The Conservative Party outlined their election platform today, and as expected, there was nothing nearly as compelling as what other parties are offering First Nations.

But there is plenty to be concerned about.

“Increased investment in First Nations Lands Management”:  In far-right-conservative-speak this means privatize Indian Reserves and offload responsibility.

The First Nations Lands Management initiative is actually a very positive thing.  This Liberal initiative began nearly fifteen years ago and was passed by the Chretien government in 1999.  Then, 14 First Nations, including my community of Nipissing First Nation, entered a process to opt out of the land management sections of the Indian Act in favour of a community-driven land management code.  I was pleased to be on Band Council when our Land Code was passed in a referendum.

However, the Conservative Party has always had ulterior motives when it comes to First Nations land and jurisdiction.  Time and time again, far-right-conservative types have openly advocated for private property ownership.  They feel that if First Nations owned their own land, they could use it as collateral, buy it, sell it… and probably for many, turn over vast quantities of land for the value of the resources underneath.

Private ownership of land isn’t a political issue.  Plain and simple, it is against our value system and beliefs.  No one can own land.  We are merely caretakers of the land for our future generations.  We can’t sell the land or lose it to the bank – because it doesn’t belong to us.  It is the birthright of the seventh generation.  For First Nations, land is not a commodity to be traded and sold.  She is our mother!  She gives us life.

I really feel this is the Conservative angle to their support of First Nations Lands Management.  They don’t want to recognize First Nations jurisdiction over the land – they want to offload responsibility and enable it’s use as an economic instrument.

“Controlling Spending and Cutting Waste”: In far-right-conservative-speak this means further cuts to First Nations programs and services, starting with post-secondary education funding.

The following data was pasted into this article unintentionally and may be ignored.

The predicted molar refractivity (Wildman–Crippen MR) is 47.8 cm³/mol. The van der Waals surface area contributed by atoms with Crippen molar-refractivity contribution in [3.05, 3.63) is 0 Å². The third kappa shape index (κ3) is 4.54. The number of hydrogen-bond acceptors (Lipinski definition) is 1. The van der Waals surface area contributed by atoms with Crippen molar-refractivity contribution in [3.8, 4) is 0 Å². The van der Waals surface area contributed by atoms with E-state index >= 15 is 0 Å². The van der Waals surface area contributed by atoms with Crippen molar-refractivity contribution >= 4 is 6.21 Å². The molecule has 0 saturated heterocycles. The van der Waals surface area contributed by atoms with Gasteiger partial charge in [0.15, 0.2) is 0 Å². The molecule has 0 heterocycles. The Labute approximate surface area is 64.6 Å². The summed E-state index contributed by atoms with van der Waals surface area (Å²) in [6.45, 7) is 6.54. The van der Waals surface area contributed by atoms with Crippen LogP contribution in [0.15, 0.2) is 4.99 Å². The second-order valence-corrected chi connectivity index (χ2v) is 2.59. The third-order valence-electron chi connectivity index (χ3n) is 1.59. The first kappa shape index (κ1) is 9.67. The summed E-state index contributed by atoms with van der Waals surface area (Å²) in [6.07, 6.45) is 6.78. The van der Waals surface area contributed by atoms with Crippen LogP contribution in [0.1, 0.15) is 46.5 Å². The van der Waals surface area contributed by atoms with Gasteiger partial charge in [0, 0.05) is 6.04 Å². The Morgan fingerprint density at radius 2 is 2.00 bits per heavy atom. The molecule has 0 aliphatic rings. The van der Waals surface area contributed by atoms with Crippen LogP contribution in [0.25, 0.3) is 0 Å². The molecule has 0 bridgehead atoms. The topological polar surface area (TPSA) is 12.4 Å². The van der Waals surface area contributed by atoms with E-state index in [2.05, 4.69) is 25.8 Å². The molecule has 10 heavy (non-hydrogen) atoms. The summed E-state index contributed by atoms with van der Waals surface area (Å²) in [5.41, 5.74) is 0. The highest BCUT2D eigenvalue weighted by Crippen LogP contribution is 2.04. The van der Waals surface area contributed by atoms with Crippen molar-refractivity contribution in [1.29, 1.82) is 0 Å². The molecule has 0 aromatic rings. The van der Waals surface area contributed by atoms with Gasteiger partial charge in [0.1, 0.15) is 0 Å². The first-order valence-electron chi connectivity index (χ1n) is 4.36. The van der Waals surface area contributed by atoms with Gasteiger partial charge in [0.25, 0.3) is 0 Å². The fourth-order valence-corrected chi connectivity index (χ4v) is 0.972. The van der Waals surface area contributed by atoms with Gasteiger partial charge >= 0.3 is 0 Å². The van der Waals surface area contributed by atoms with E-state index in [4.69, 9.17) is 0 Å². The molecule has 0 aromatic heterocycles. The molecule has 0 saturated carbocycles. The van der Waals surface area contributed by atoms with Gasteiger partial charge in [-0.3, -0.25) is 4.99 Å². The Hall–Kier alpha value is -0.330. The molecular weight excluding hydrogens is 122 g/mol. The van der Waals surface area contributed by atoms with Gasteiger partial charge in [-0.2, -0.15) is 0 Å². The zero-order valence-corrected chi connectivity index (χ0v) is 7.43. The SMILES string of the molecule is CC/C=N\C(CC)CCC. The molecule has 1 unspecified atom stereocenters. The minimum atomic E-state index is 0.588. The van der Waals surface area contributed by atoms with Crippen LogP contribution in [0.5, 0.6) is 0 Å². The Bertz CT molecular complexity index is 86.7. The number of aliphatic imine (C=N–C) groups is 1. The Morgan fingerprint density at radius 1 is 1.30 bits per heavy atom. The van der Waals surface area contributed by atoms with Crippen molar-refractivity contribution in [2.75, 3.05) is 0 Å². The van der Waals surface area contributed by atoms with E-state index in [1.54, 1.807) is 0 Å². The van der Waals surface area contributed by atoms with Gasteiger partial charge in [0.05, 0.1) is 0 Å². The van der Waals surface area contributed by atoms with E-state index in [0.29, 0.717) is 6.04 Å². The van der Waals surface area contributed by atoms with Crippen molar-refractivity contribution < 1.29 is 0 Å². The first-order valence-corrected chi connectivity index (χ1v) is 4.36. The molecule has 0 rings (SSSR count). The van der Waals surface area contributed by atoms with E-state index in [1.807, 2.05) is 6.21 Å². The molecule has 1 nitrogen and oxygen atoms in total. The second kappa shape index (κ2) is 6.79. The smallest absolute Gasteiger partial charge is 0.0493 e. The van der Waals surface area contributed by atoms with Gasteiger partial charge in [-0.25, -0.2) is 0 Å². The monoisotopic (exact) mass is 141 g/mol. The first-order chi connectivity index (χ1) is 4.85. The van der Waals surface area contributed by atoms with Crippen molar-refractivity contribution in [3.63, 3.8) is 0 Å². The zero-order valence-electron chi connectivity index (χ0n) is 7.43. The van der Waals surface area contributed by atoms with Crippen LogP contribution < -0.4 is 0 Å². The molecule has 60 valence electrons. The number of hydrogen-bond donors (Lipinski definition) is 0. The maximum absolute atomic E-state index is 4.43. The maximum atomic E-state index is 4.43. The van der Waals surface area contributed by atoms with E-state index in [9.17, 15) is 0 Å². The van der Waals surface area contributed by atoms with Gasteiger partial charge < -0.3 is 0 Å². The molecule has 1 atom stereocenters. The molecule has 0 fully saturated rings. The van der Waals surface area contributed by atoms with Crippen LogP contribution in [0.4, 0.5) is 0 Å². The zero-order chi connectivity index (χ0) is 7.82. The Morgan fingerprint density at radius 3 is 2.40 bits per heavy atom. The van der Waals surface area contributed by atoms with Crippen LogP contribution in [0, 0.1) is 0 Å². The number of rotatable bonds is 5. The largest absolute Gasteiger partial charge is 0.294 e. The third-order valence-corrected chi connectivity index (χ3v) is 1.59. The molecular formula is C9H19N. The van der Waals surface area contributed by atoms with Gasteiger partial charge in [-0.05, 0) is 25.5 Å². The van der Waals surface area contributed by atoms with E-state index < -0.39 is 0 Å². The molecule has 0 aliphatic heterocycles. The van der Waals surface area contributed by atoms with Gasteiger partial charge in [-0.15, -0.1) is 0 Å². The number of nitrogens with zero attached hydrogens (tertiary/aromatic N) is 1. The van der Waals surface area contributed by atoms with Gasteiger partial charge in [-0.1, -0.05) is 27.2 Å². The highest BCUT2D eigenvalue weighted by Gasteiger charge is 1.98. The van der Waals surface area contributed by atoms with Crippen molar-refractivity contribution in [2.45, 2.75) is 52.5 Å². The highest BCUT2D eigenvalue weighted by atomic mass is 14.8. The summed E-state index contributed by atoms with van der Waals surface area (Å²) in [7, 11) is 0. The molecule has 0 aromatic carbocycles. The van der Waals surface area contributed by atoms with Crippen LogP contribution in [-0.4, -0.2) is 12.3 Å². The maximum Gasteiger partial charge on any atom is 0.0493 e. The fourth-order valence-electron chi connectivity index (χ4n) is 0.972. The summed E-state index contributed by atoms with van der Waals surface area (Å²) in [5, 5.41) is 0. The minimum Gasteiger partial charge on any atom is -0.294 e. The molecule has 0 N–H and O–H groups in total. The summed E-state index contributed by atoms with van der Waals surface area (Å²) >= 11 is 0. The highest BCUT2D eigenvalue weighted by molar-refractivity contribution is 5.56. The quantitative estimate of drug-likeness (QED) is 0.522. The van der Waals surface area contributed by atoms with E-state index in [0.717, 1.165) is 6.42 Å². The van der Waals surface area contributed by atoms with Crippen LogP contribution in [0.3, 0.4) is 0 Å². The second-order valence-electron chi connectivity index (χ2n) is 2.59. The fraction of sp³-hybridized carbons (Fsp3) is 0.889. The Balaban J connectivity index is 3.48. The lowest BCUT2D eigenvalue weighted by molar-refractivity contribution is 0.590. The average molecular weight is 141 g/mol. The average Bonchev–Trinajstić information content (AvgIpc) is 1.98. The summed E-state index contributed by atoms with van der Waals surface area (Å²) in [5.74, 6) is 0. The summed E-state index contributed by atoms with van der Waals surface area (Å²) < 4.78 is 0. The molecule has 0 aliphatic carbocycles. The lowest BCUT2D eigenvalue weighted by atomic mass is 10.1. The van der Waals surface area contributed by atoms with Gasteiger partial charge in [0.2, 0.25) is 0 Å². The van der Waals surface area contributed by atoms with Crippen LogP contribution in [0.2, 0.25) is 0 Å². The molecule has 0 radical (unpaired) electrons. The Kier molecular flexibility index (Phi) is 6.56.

From our experience with the Kelowna Accord, we know First Nations programs and services are not safe from the Harper straight edge.

Judging from their recent INAC “program review”, all things point to Conservative cuts in the post-secondary education support program.  Perhaps even a reclassification of the grant program to a loan program.  Can you imagine, Canada’s most marginalized people, with the lowest incomes and graduation rates, and the highest unemployment and incarceration rates, having the same opportunities as everyone else.  Meaning less grants and more loans.  For far-right-conservatives, “more equal” is always better when it comes to Aboriginal people.

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“First Nations Financial Accountability”:  In far-right conservative-speak this means getting a few more votes from the racists and ignorants within the party.

Just as they have demonized refugees and Canadian Tamils through their assault on human smuggling they are looking to demonize First Nations Chiefs, Councillors and employees.  The Conservative campaign of fear now extends to First Nations leadership.

The Conservative government stated today that their will introduce a government bill that will require the disclosure of First Nation’s salaries.  From my perspective, this is a complete witch-hunt that will be used by far-right-conservatives to further reduce funding and governance support to First Nations.

Of course, equality is important for the far-right conservative.  This measure is being done, and I quote to “ensure they enjoy the same rights as other Canadians”.  More equal is always better!

Knowing the issue quite well, we will find that 90 percent of these salaries are very low.  I argue, they need to be increased in order to attract the best talent that First Nations deserve to govern their communities.  To remaining 10 per cent of high salaries will continue to fuel the fire that “First Nations are getting way too much funding” and are “probably better off than most Canadians”.  The reality is that per capita spending on First Nations is half the amount of average Canadians: $8,754 compared to $18,724.

It only fuels the contemporary stereotypes that state that First Nations are mismanaged, corrupt banana republics.  It only fuels ignorance of Aboriginal and Treaty Rights.  Sadly, it also fuels racist attitudes.